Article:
Quick — what's a secret you're holding on to right now?
Perhaps the most revealing thing about that question is the kind of answer that leapt to your mind. Did you think of a small, relatively inconsequential thing like, "I didn't shower this morning"? Did you think of something great that made you light up, like, "I'm throwing my best friend a surprise party tonight"? Did you think of something from the past that you still feel ashamed about — an affair, a crime?
Author, researcher and Columbia University professor Michael Slepian is a professional expert on secrets. He's devoted much of his career to exploring why we keep them, who we tell them to, and the effects they have on our minds and our relationships. And in his revealing and entertaining "The Secret Life of Secrets: How Our Inner Worlds Shape Our Well-Being, Relationships, and Who We Are," Slepian pulls back the curtain on all the ways we rely on our secrets — and, at times, the sharing of them — revealing the hidden lives of our lives.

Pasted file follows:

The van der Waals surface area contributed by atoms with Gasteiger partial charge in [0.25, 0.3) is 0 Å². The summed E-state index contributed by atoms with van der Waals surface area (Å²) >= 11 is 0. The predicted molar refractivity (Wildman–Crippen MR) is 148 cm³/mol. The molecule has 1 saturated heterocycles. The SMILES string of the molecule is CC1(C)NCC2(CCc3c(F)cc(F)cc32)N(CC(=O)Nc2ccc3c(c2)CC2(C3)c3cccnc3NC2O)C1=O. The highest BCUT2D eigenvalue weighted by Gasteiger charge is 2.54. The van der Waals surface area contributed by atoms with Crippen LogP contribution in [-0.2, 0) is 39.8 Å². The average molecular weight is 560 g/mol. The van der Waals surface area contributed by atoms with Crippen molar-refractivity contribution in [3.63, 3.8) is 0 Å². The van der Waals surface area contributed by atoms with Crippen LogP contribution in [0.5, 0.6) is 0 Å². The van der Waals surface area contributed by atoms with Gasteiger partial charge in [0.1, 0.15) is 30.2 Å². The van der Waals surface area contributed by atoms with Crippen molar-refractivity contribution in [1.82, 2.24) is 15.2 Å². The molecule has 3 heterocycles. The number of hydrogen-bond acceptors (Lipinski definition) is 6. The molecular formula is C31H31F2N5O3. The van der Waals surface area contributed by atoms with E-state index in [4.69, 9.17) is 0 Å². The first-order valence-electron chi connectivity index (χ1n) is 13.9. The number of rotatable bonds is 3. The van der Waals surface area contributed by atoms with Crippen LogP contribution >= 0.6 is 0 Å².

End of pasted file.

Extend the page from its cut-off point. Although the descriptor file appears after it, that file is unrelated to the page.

Drawing on research with tens of thousands of subjects around the world, Slepian's been able to create a kind of taxonomy of secrets, and even estimate how many secrets — both big and small — you're keeping right now. Yet as he describes in the book, what he hadn't imagined when he began his work was there was a secret lingering within his own family too. Salon spoke to Slepian recently via Zoom about our fascination with secrets, the ones that weigh on us, the ones that thrill us — and the ones we should probably give away.
This conversation has been edited and condensed for clarity.